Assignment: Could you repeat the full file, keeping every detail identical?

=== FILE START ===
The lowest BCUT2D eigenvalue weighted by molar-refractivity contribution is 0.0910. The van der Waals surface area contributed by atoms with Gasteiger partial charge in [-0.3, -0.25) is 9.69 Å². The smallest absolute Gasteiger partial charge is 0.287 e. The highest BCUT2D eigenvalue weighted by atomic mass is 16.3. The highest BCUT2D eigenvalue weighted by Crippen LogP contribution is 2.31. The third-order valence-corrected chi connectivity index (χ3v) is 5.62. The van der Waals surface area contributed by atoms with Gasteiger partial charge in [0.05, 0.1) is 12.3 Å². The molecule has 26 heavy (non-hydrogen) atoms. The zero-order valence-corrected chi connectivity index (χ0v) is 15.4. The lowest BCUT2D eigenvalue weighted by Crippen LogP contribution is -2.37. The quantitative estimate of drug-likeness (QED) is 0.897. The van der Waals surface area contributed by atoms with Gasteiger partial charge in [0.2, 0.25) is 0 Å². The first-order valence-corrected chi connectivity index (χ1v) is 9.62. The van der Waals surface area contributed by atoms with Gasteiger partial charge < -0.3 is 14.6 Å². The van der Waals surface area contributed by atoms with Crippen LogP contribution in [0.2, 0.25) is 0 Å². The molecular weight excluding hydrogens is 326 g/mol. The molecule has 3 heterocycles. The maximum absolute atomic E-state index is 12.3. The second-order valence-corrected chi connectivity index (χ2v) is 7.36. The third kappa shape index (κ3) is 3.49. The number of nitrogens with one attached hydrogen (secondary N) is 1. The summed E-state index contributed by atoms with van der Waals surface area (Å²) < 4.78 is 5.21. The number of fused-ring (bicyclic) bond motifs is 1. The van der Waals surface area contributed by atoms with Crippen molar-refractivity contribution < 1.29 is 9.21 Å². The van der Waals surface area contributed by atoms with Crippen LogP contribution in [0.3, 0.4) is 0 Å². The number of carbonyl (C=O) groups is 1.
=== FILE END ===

The lowest BCUT2D eigenvalue weighted by molar-refractivity contribution is 0.0910. The van der Waals surface area contributed by atoms with Gasteiger partial charge in [-0.3, -0.25) is 9.69 Å². The smallest absolute Gasteiger partial charge is 0.287 e. The highest BCUT2D eigenvalue weighted by atomic mass is 16.3. The highest BCUT2D eigenvalue weighted by Crippen LogP contribution is 2.31. The third-order valence-corrected chi connectivity index (χ3v) is 5.62. The van der Waals surface area contributed by atoms with Gasteiger partial charge in [0.05, 0.1) is 12.3 Å². The molecule has 26 heavy (non-hydrogen) atoms. The zero-order valence-corrected chi connectivity index (χ0v) is 15.4. The lowest BCUT2D eigenvalue weighted by Crippen LogP contribution is -2.37. The quantitative estimate of drug-likeness (QED) is 0.897. The van der Waals surface area contributed by atoms with Gasteiger partial charge in [0.2, 0.25) is 0 Å². The first-order valence-corrected chi connectivity index (χ1v) is 9.62. The van der Waals surface area contributed by atoms with Gasteiger partial charge < -0.3 is 14.6 Å². The van der Waals surface area contributed by atoms with Crippen LogP contribution in [0.2, 0.25) is 0 Å². The molecular weight excluding hydrogens is 326 g/mol. The molecule has 3 heterocycles. The maximum absolute atomic E-state index is 12.3. The second-order valence-corrected chi connectivity index (χ2v) is 7.36. The third kappa shape index (κ3) is 3.49. The number of nitrogens with one attached hydrogen (secondary N) is 1. The summed E-state index contributed by atoms with van der Waals surface area (Å²) < 4.78 is 5.21. The number of fused-ring (bicyclic) bond motifs is 1. The van der Waals surface area contributed by atoms with Crippen molar-refractivity contribution < 1.29 is 9.21 Å². The van der Waals surface area contributed by atoms with Crippen LogP contribution in [0.3, 0.4) is 0 Å². The number of carbonyl (C=O) groups is 1.